The AL West has not been quite the contentious rollercoaster this season that most analysts predicted it would be. There are numerous reasons for this, the first of which has to do with how polar opposite the two division favorites, the Rangers and Angels, played in during the first month of the season.

Texas rolled off the starting line like it had a Gibraltar-sized chip on its shoulder, blowing up their competition for a 17-6 clip. Yu Darvish was competing for the league lead in wins and everybody was hitting well, especially Josh Hamilton. On the other side of the West played the Angels, and the story for the first two months of the season in Anaheim was not like it was in Arlington. Jered Weaver will always be Jered Weaver, but everyone around him was detonating, including new blue chip free agent Albert Pujols (fresh off defeating the Rangers in the World Series). And, after a 6-14 showing Angels manager Mike Scioscia called up Mike Trout because, why not?

A simple and quick retrospective shows that Mike Trout probably should have started the season at the Major League level. Either way, Trout immediately produced, and has continued to produce at an alarming rate. The Angels likewise responded by posting the best record in the Major Leagues from April through July.

However, it is now August and Rangers' ace Colby Lewis is out for the reason with a torn flexor tendon in his elbow, and young fireballer Neftali Feliz is out for the season after undergoing Tommy John surgery. Yu Darvish is having control issues and Josh Hamilton has disappeared. Meanwhile, Trout continues to make a case for both Rookie of the Year and MVP, and there is of course the trade deadline acquisition of Brewers ace Zack Greinke.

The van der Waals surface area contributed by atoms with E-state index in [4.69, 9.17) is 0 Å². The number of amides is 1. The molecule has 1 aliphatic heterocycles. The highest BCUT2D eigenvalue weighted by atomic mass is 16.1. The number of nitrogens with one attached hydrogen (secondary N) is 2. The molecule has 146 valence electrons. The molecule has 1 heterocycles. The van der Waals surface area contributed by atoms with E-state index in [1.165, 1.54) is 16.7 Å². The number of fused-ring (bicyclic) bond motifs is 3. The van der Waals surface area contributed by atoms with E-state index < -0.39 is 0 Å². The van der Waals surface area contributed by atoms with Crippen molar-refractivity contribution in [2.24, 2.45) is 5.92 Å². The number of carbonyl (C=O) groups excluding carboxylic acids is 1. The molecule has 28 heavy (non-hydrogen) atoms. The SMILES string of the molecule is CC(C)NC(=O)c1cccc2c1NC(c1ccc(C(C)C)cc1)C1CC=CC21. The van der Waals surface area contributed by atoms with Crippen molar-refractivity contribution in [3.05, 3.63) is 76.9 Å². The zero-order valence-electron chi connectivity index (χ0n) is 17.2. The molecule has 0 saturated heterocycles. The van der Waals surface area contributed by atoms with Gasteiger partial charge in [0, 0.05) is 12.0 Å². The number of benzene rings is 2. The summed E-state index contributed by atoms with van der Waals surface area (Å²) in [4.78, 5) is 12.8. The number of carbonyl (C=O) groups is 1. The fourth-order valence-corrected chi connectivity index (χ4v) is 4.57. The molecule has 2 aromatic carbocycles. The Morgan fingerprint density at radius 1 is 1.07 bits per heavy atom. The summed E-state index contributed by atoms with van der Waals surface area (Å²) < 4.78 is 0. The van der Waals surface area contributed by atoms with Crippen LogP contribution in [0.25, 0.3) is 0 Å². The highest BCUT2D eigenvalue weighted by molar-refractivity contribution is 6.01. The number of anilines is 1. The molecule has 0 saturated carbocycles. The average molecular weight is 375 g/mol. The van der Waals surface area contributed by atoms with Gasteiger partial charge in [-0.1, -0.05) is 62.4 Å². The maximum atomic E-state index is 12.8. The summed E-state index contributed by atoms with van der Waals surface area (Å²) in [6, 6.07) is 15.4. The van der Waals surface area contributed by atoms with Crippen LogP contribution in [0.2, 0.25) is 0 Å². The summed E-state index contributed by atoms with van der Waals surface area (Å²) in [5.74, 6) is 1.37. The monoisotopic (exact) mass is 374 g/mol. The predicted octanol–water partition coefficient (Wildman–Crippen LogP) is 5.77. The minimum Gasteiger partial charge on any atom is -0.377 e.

The two teams met last week and Texas was able to find its diminished power to even the series after getting trounced in the first two games.

There is a very interesting thing happening in the AL West. Texas has been playing its worst baseball of the season at precisely the time that Los Angeles has been its best, yet the Angels have not been able to gain any significant ground on Texas, which has held 1st place every single day of the season. The closest the Angels have gotten is 2.5 games and, despite their turnaround, remain 7 games behind Texas. Now, Oakland has emerged out of nowhere as a threat to keep Anaheim from reaching the playoffs in this, the first of the new format that adds a team for each league to playoffs.

It appears that Josh Hamilton has returned to form in the last few days. If so, it would put a cap on the worst slump of his career, as he posted a .167 batting average in the month of July.

The next two months are going to be very exciting for a lot of baseball fans. While Texas' division lead might be comparatively substantial (the largest in baseball), the competitive fire between this budding Rangers/Angels rivalry will surely grow.

It looks to be the start of something beautiful out West